Concealed Carry: Best Practices

Last week, we shared some concealed carry newbie tips, for those who are interested in concealed carry and just going through the process of getting permitted or purchasing their concealment set-up.

When you are concealing a weapon, it is no small matter. It is not to be taken lightly, and you should always make sure you are using best practices. Here are a few additional tips to ensure you are having a safe experience.

1. Know the Law

Make sure you are intimately familiar with the local law in your city, county, and state regarding concealed carry. Your instructor will most likely go over this if you are getting permitted, but that won’t be enough. Familiarize yourself regularly, and always make sure you are carrying somewhere you are 110% certain you are legally allowed to carry.

2. Know the signage

While you may have the right to carry a concealed weapon in public, many private businesses also have the right to prohibit firearms on their premises. They have to display their regulation signage in a prominent location in order to legally ban firearms from their premises, so make sure you know what to look for in your state. If you see a sign that is not the legally required sign, font, or proximity to the entrance, this is not legally binding, but it is definitely recommended to respect it.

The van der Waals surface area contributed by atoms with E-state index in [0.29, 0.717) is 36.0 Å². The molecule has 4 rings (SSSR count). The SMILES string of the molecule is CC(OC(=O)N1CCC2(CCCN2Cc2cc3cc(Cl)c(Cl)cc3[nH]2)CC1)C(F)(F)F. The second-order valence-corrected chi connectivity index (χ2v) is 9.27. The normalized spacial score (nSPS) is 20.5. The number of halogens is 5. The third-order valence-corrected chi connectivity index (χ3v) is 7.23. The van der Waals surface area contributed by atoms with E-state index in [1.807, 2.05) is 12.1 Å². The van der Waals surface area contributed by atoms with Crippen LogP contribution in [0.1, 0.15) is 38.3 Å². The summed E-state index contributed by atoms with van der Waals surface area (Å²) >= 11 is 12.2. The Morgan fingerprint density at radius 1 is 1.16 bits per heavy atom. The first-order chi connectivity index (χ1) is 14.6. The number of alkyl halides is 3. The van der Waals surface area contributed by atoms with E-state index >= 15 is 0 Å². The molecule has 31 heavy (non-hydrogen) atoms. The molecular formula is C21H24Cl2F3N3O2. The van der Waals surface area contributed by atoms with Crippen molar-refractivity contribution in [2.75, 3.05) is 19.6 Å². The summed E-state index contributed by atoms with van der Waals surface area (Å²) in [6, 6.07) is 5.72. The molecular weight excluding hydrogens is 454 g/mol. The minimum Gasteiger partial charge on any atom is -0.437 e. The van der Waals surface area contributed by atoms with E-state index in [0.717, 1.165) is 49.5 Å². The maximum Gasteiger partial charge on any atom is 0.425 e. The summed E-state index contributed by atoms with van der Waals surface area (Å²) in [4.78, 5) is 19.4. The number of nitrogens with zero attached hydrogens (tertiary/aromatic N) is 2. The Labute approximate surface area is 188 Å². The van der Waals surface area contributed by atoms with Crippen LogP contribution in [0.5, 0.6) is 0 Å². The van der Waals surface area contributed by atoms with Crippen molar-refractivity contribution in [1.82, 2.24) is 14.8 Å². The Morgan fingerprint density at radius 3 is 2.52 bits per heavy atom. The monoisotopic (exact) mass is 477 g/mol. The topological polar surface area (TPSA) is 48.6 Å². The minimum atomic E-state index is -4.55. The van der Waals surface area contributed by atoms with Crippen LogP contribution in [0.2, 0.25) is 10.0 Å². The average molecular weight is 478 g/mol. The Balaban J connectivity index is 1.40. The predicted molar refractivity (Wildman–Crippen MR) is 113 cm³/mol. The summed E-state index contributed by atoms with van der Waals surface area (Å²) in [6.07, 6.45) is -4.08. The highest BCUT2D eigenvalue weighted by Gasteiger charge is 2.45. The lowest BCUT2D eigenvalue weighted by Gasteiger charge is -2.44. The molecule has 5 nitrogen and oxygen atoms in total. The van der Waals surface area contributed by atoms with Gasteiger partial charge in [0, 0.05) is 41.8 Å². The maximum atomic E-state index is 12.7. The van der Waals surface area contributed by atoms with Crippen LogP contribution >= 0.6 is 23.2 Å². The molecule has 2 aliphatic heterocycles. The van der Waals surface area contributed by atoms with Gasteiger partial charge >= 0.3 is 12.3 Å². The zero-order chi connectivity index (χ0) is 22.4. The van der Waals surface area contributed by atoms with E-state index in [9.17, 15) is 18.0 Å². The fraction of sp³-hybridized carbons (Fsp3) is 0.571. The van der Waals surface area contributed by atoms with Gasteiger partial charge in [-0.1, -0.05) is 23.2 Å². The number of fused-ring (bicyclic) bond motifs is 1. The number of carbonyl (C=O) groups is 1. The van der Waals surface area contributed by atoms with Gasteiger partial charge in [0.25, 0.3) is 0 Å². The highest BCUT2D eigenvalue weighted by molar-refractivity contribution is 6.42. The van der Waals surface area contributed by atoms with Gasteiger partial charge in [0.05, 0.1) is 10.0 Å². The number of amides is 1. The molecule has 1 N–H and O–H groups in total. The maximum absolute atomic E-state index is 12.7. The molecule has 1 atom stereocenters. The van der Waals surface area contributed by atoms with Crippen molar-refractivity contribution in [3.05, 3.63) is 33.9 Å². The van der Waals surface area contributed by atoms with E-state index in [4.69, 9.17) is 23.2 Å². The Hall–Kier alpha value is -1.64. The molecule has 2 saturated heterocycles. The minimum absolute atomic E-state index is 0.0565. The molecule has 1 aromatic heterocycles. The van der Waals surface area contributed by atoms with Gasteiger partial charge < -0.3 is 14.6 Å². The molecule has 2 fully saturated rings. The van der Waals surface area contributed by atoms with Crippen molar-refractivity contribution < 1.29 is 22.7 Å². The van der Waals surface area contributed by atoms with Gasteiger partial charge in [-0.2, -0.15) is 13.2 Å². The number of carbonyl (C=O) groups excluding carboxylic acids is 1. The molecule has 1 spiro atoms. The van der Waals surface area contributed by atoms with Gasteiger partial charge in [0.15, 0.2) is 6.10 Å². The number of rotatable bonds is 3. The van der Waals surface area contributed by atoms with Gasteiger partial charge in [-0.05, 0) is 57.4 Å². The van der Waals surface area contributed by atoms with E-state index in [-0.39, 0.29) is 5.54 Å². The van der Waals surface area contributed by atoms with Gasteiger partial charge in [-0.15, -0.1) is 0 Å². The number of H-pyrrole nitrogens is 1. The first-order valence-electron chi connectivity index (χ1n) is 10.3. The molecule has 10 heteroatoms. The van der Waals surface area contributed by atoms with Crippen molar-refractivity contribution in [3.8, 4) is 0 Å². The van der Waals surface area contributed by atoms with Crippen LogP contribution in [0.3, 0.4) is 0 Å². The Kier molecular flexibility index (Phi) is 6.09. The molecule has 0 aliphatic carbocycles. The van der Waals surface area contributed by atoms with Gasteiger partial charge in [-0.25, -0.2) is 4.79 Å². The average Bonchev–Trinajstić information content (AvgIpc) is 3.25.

3. Holster your weapon

If you are carrying on-body or in your bag or purse, it is safest to have it in an appropriate holster. Carrying in your pocket or loose in your bag is dangerous and unwise.  There are holsters you can fit into a purse or you can purchase specially-made concealment bags and purses. Make sure your weapon is always secure and easily accessible only to you.

4. Keep it on the DL

You might be excited to share the empowerment you experience when legally carrying a weapon, but no one needs to know unless you are legally required to tell them (for example in my state, you must inform the occupants of a private residence if you enter their home while concealing a weapon). The less people know, the better.

5. You don’t need to shoot

Your firearm might save your life one day, but it is still always preferable to not have to use it. There are also many situations in which grabbing your weapon could get you shot or in which shooting might endanger others. Only shoot if you have easy access to your weapon and won’t jeopardize yourself or others in the process of drawing it, and if you have a clear shot. Otherwise, try to de-escalate, and follow these basic rules: run, hide, fight. Using your weapon should always be a last resort.

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